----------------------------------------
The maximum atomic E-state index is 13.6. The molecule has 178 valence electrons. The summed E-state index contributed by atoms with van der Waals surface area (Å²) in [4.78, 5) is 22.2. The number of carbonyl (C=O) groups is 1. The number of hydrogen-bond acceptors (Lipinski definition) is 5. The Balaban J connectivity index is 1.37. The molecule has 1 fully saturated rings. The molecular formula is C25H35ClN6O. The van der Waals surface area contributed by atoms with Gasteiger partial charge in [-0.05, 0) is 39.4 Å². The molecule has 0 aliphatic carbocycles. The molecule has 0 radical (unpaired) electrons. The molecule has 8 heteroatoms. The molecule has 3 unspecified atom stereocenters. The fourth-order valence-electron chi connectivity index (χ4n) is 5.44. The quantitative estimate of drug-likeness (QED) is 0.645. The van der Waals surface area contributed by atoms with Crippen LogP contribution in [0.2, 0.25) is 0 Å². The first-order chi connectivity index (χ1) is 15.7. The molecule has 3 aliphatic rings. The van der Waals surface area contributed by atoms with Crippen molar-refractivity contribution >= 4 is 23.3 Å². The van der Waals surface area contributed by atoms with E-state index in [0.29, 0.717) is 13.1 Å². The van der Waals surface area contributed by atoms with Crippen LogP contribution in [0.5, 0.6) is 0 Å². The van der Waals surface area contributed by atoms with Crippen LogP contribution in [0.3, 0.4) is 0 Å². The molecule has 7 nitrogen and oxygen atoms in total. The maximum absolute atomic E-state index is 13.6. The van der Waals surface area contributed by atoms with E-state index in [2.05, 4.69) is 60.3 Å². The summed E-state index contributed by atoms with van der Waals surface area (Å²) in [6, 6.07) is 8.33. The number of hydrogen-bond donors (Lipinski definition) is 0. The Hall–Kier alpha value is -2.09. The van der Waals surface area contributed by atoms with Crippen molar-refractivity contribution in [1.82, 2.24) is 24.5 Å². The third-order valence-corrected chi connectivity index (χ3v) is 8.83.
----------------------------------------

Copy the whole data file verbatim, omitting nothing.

The maximum atomic E-state index is 13.6. The molecule has 178 valence electrons. The summed E-state index contributed by atoms with van der Waals surface area (Å²) in [4.78, 5) is 22.2. The number of carbonyl (C=O) groups is 1. The number of hydrogen-bond acceptors (Lipinski definition) is 5. The Balaban J connectivity index is 1.37. The molecule has 1 fully saturated rings. The molecular formula is C25H35ClN6O. The van der Waals surface area contributed by atoms with Gasteiger partial charge in [-0.05, 0) is 39.4 Å². The molecule has 0 aliphatic carbocycles. The molecule has 0 radical (unpaired) electrons. The molecule has 8 heteroatoms. The molecule has 3 unspecified atom stereocenters. The fourth-order valence-electron chi connectivity index (χ4n) is 5.44. The quantitative estimate of drug-likeness (QED) is 0.645. The van der Waals surface area contributed by atoms with Crippen LogP contribution in [0.2, 0.25) is 0 Å². The first-order chi connectivity index (χ1) is 15.7. The molecule has 3 aliphatic rings. The van der Waals surface area contributed by atoms with Crippen molar-refractivity contribution >= 4 is 23.3 Å². The van der Waals surface area contributed by atoms with E-state index in [0.29, 0.717) is 13.1 Å². The van der Waals surface area contributed by atoms with Crippen LogP contribution in [0.5, 0.6) is 0 Å². The van der Waals surface area contributed by atoms with Crippen LogP contribution in [0.3, 0.4) is 0 Å². The molecule has 7 nitrogen and oxygen atoms in total. The maximum absolute atomic E-state index is 13.6. The van der Waals surface area contributed by atoms with E-state index in [2.05, 4.69) is 60.3 Å². The summed E-state index contributed by atoms with van der Waals surface area (Å²) in [6, 6.07) is 8.33. The number of hydrogen-bond donors (Lipinski definition) is 0. The Hall–Kier alpha value is -2.09. The van der Waals surface area contributed by atoms with Crippen molar-refractivity contribution in [1.82, 2.24) is 24.5 Å². The third-order valence-corrected chi connectivity index (χ3v) is 8.83.